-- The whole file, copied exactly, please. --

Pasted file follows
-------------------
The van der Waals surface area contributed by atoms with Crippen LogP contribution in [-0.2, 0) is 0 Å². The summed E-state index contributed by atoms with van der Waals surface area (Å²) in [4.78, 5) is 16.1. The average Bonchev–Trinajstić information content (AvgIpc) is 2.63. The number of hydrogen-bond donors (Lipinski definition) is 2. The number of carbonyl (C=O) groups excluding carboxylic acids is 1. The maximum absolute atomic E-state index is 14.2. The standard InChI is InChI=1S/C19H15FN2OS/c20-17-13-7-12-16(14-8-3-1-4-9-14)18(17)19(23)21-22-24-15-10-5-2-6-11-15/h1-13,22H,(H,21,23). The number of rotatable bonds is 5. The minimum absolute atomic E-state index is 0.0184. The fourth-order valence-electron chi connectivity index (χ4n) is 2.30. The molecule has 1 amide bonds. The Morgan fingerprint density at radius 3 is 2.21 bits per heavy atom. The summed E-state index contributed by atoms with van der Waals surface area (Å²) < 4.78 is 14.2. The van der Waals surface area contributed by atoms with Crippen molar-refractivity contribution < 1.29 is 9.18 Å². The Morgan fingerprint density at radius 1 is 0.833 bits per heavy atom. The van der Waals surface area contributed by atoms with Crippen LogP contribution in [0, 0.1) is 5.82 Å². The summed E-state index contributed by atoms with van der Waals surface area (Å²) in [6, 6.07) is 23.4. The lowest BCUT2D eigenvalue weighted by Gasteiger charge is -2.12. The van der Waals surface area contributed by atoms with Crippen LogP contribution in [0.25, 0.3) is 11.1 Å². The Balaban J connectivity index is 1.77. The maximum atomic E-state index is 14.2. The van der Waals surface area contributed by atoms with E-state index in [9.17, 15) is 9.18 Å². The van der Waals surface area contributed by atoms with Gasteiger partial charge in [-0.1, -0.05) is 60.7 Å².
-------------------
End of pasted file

The van der Waals surface area contributed by atoms with Crippen LogP contribution in [-0.2, 0) is 0 Å². The summed E-state index contributed by atoms with van der Waals surface area (Å²) in [4.78, 5) is 16.1. The average Bonchev–Trinajstić information content (AvgIpc) is 2.63. The number of hydrogen-bond donors (Lipinski definition) is 2. The number of carbonyl (C=O) groups excluding carboxylic acids is 1. The maximum absolute atomic E-state index is 14.2. The standard InChI is InChI=1S/C19H15FN2OS/c20-17-13-7-12-16(14-8-3-1-4-9-14)18(17)19(23)21-22-24-15-10-5-2-6-11-15/h1-13,22H,(H,21,23). The number of rotatable bonds is 5. The minimum absolute atomic E-state index is 0.0184. The fourth-order valence-electron chi connectivity index (χ4n) is 2.30. The molecule has 1 amide bonds. The Morgan fingerprint density at radius 3 is 2.21 bits per heavy atom. The summed E-state index contributed by atoms with van der Waals surface area (Å²) < 4.78 is 14.2. The van der Waals surface area contributed by atoms with Crippen molar-refractivity contribution < 1.29 is 9.18 Å². The Morgan fingerprint density at radius 1 is 0.833 bits per heavy atom. The van der Waals surface area contributed by atoms with Crippen LogP contribution in [0, 0.1) is 5.82 Å². The summed E-state index contributed by atoms with van der Waals surface area (Å²) in [6, 6.07) is 23.4. The lowest BCUT2D eigenvalue weighted by Gasteiger charge is -2.12. The van der Waals surface area contributed by atoms with Crippen LogP contribution in [0.25, 0.3) is 11.1 Å². The Balaban J connectivity index is 1.77. The maximum atomic E-state index is 14.2. The van der Waals surface area contributed by atoms with E-state index in [9.17, 15) is 9.18 Å². The van der Waals surface area contributed by atoms with Gasteiger partial charge in [-0.1, -0.05) is 60.7 Å².